I’m going to sneak in a bonus blog post in the Enterprise OSGi series as I think some people may have had issues in getting the last step to work and will be relatively stuck without a little help in debugging what the heck is going on with Spring DM Extender. Enabling logging on a bundle that you did not write may seem tricky. Some may even attempt to download the source, tweak it and re-bundle the extender. A cool feature of OSGi is the ability to extend bundles that you’ve not written by developing a Fragment. Fragments allow bundles to be closed for modification, but open for extension. They are typically used to customize web bundles with separate UI skins (as we’ll see later), internationalization, separate OS installations, and a few other niche cases. In our case, we’ll leverage a fragment to customize the log level of the dm extender so that we can figure out what is going on when say, our bundle doesn’t start and there are absolutely zero messages explaining why. Let’s get started by creating another bundle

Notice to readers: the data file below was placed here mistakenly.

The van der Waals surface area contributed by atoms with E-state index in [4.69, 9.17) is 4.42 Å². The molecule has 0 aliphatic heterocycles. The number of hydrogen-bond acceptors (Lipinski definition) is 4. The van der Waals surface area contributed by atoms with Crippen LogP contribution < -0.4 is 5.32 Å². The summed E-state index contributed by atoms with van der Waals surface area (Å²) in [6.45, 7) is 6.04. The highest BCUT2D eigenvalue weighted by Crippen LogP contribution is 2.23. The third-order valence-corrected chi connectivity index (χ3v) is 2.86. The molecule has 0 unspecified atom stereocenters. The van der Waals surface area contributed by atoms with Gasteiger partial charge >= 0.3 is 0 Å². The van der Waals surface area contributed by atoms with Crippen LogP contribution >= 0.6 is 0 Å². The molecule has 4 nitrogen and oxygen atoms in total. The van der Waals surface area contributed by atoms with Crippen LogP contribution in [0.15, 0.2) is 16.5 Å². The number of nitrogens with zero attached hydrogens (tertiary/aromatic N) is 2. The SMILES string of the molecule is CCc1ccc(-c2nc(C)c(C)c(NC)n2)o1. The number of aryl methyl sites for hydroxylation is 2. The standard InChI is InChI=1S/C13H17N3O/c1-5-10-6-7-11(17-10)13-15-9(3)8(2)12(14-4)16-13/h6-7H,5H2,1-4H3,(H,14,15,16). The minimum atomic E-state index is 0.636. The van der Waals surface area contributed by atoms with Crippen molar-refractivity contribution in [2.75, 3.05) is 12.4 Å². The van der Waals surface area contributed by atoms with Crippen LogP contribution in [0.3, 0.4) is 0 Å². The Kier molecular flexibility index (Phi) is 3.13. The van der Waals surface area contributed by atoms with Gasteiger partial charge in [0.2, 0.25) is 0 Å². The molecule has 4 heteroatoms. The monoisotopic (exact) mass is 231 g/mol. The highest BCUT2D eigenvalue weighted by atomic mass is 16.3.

I passed another couple of flags to maven on this command to ensure that it doesn’t create any internal or interface classes that we’ll have to delete. In our simple case of enabling some logging, we really only need to add a single log4j.properties file to get the magic to happen. I placed it in a src/main/resources/ to keep in line with a typical maven project and added some simple verbose logging configuration.
log4j.appender.A.layout.ConversionPattern=%-4r [%t] %-5p %c %x - %m%n
The last order of business is to adjust the manifest to attach this fragment to a host bundle. As usual, we accomplish this task by adding the following line to the BND file
Compiling the project and running pax-provision should provide a slew of information regarding the process spring uses to look for bundles and resolve dependencies
If you’ve had issues, this will hopefully provide some clues as to why the dm extender was not able to find your dependencies. My most frequent mistake is to misspell the directory containing the context files. In the next post, we’ll resume our regularly scheduled programming by providing a database backed persistence layer in our application.
Examples, as always available on github.